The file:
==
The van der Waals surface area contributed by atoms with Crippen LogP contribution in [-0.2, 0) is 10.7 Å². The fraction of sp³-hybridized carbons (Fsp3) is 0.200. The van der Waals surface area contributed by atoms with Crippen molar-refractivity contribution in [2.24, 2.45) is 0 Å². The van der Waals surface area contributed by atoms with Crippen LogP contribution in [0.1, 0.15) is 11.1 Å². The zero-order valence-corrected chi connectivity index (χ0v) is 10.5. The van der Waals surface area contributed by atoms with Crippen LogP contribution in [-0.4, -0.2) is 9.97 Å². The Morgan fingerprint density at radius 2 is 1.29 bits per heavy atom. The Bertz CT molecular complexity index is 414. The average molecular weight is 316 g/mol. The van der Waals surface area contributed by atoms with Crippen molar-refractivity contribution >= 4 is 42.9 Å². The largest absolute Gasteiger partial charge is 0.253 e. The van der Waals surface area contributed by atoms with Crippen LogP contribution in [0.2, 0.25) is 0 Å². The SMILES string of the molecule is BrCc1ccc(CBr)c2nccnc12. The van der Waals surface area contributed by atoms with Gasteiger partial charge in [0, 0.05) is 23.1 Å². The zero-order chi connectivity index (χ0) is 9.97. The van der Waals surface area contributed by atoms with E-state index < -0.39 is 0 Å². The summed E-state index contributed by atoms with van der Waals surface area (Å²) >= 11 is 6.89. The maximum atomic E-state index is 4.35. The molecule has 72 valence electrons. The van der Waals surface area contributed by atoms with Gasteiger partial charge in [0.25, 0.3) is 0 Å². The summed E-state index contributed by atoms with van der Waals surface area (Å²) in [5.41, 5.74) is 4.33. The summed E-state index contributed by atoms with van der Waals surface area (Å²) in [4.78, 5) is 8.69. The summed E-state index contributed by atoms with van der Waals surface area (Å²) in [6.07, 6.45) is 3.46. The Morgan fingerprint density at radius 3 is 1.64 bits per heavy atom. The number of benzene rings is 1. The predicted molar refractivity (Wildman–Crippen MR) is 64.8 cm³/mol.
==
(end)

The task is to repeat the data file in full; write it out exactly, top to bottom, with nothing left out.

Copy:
The van der Waals surface area contributed by atoms with Crippen LogP contribution in [-0.2, 0) is 10.7 Å². The fraction of sp³-hybridized carbons (Fsp3) is 0.200. The van der Waals surface area contributed by atoms with Crippen molar-refractivity contribution in [2.24, 2.45) is 0 Å². The van der Waals surface area contributed by atoms with Crippen LogP contribution in [0.1, 0.15) is 11.1 Å². The zero-order valence-corrected chi connectivity index (χ0v) is 10.5. The van der Waals surface area contributed by atoms with Crippen LogP contribution in [-0.4, -0.2) is 9.97 Å². The Morgan fingerprint density at radius 2 is 1.29 bits per heavy atom. The Bertz CT molecular complexity index is 414. The average molecular weight is 316 g/mol. The van der Waals surface area contributed by atoms with Crippen molar-refractivity contribution >= 4 is 42.9 Å². The largest absolute Gasteiger partial charge is 0.253 e. The van der Waals surface area contributed by atoms with Crippen LogP contribution in [0.2, 0.25) is 0 Å². The SMILES string of the molecule is BrCc1ccc(CBr)c2nccnc12. The van der Waals surface area contributed by atoms with Gasteiger partial charge in [0, 0.05) is 23.1 Å². The zero-order chi connectivity index (χ0) is 9.97. The van der Waals surface area contributed by atoms with E-state index < -0.39 is 0 Å². The summed E-state index contributed by atoms with van der Waals surface area (Å²) >= 11 is 6.89. The maximum atomic E-state index is 4.35. The molecule has 72 valence electrons. The van der Waals surface area contributed by atoms with Gasteiger partial charge in [0.25, 0.3) is 0 Å². The summed E-state index contributed by atoms with van der Waals surface area (Å²) in [5.41, 5.74) is 4.33. The summed E-state index contributed by atoms with van der Waals surface area (Å²) in [4.78, 5) is 8.69. The summed E-state index contributed by atoms with van der Waals surface area (Å²) in [6.07, 6.45) is 3.46. The Morgan fingerprint density at radius 3 is 1.64 bits per heavy atom. The number of benzene rings is 1. The predicted molar refractivity (Wildman–Crippen MR) is 64.8 cm³/mol.